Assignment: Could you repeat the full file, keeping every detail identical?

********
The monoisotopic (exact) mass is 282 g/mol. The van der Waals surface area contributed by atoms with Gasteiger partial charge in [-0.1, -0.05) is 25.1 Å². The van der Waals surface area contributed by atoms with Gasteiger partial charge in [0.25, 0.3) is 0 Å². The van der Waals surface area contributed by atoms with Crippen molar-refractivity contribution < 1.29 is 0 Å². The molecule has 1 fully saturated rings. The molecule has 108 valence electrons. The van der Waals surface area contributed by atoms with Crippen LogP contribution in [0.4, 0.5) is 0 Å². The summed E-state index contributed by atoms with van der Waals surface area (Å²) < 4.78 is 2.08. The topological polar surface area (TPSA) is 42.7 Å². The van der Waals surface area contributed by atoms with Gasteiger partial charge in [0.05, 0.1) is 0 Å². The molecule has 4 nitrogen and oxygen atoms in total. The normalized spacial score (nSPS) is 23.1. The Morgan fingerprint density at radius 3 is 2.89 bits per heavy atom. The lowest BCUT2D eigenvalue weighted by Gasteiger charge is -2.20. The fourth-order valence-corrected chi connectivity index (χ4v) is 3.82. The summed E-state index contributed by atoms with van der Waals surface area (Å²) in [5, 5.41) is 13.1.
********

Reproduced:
The monoisotopic (exact) mass is 282 g/mol. The van der Waals surface area contributed by atoms with Gasteiger partial charge in [-0.1, -0.05) is 25.1 Å². The van der Waals surface area contributed by atoms with Gasteiger partial charge in [0.25, 0.3) is 0 Å². The van der Waals surface area contributed by atoms with Crippen molar-refractivity contribution < 1.29 is 0 Å². The molecule has 1 fully saturated rings. The molecule has 108 valence electrons. The van der Waals surface area contributed by atoms with Crippen LogP contribution in [0.4, 0.5) is 0 Å². The summed E-state index contributed by atoms with van der Waals surface area (Å²) < 4.78 is 2.08. The topological polar surface area (TPSA) is 42.7 Å². The van der Waals surface area contributed by atoms with Gasteiger partial charge in [0.05, 0.1) is 0 Å². The molecule has 4 nitrogen and oxygen atoms in total. The normalized spacial score (nSPS) is 23.1. The Morgan fingerprint density at radius 3 is 2.89 bits per heavy atom. The lowest BCUT2D eigenvalue weighted by Gasteiger charge is -2.20. The fourth-order valence-corrected chi connectivity index (χ4v) is 3.82. The summed E-state index contributed by atoms with van der Waals surface area (Å²) in [5, 5.41) is 13.1.